Although I find Nickum’s “portraits” of birds quite appealing, I’m more drawn to her narrative work. In Memorial Flight, she’s combined three panels, each with a separate image, and surrounded it all with narrow strips of wood. The largest panel occupies two-thirds of the composition and shows a bird (perhaps a dove?) gliding, riding the air currents. Instead of the expected blue, the background is pink. Hovering above its head, almost like a halo, is a circlet (a wreath?) of posies; it appears to be an embossed sticker. The left wing of the bird just brushes a smaller rectangular section in the lower right, which is filled by a field of impressionistic flowers in the same pastel palette as the collage element. To its left and slightly larger is a postcard-like picture of the Cologne Cathedral, the largest Gothic church in Northern Europe with its twin spires that are second in height only to the steeple of Ulm Minster, which is reportedly the world’s tallest church.
The Cathedral dominates the city that was flattened in World War II. Although damaged, it was never hit directly. One reason put forward is that Allied pilots used it as a navigational point for targets deeper in Germany.
On the longest wood strip on the frame’s left side, Nickum’s written, in the endangered cursive: “all that was mortal shall be burned, all that was mind shall have been put to sleep.” Without becoming strident, she’s quite effectively created a powerful statement about war.
Marsha Karagheusian has a more specific message about war, but it does not overwhelm the visual. Being of Armenian extraction, she has a direct connection to the Armenian genocide that began in Constantinople on April 24, 1915, when several hundred intellectuals were murdered by the Ottoman Turks. They would go on to kill as many as 1.5 million Armenian Christians as well as a million Greek and Assyrian Christians over the next two years. Pope Francis has recently called the systematic slaughter “the first genocide of the 20th century.” Recalling its envoy to the Vatican, Turkey continues to insist the deaths were the result of warfare and famine, and protest the use of the word “genocide.” International condemnation has been muted because of Turkey’s strategic geographic location.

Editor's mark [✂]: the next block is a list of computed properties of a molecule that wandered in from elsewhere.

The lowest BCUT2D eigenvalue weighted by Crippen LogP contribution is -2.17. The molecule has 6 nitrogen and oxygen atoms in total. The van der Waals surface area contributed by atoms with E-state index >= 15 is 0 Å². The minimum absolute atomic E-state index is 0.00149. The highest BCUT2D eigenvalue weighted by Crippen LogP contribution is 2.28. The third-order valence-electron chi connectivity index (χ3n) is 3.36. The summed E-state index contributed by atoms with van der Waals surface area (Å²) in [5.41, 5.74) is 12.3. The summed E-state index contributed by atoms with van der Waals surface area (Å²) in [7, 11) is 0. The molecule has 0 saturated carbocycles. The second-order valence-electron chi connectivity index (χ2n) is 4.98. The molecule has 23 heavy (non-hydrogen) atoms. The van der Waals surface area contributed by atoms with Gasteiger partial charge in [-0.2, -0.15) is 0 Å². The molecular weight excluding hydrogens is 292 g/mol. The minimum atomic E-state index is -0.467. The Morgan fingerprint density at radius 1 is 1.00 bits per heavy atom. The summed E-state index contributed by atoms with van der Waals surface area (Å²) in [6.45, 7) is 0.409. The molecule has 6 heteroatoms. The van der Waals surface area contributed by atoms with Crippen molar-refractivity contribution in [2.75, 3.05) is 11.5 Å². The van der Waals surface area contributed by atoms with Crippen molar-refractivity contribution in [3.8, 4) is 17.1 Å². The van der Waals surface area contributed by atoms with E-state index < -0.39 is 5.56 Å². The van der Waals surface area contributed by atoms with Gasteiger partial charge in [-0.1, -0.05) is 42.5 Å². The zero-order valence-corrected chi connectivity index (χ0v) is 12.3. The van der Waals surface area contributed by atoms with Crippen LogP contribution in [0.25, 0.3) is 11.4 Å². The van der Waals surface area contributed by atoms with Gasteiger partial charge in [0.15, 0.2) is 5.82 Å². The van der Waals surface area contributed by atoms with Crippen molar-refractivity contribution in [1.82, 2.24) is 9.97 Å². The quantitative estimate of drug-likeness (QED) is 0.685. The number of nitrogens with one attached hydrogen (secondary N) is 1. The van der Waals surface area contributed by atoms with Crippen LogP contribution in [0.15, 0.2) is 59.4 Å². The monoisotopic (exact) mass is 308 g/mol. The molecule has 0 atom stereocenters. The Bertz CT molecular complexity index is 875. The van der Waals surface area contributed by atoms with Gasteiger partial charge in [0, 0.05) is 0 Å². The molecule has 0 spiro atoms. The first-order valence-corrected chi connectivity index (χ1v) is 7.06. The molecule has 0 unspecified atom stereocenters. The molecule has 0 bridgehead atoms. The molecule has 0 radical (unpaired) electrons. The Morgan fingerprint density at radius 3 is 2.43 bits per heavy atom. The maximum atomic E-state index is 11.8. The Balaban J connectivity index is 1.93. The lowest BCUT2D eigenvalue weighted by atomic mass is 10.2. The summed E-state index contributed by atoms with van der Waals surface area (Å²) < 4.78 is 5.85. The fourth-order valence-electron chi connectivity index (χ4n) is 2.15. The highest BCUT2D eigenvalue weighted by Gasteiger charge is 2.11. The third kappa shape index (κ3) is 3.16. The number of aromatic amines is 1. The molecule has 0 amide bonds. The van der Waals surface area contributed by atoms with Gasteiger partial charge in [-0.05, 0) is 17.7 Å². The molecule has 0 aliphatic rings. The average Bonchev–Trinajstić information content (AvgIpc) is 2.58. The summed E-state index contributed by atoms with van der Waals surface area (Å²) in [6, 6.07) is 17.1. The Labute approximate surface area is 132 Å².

The Xavier University professor has used the mass slayings as the basis of her ceramic work (eight reliefs and three less successful freestanding sculptures) on view. In addition to the immediate execution of men, intellectuals, leaders, and artists; the weakest — women, children, and the elderly — were forced to march to the Syrian Desert; the march has been called a “concentration camp on foot.”
I suspect that Karagheusian is familiar with photographs that document the atrocities. I found quite a number with just a quick look on Wikipedia: a line of skeletons neatly laid out on the ground, a jumble of skulls, a single file of people trudging up a mountain, an emaciated nude female corpse, and many others.
In Karagheusian’s Death March, a similar figure lies on a macabre chaise longue made of a pile of bones and skulls; their empty eye sockets and bared teeth make the scene even more nightmarish. In the background, almost like a high, closely spaced picket fence, there is a ghostly line of faceless figures, both adults and children.
Karagheusian’s dun-colored reliefs have a coarseness heightened by their pitted surfaces. It’s not really important that you know the specific events that inspired the series; the reliefs are an almost perfect manifestation of man’s inhumanity to man. Karagheusian’s thesis is clear, and the chilling works reinforce it without being subsumed by it.
Ghosn is to be congratulated on creating an exhibition that is so visually compelling, and from which each viewer can take away his/her own vision of flight.
–Karen S. Chambers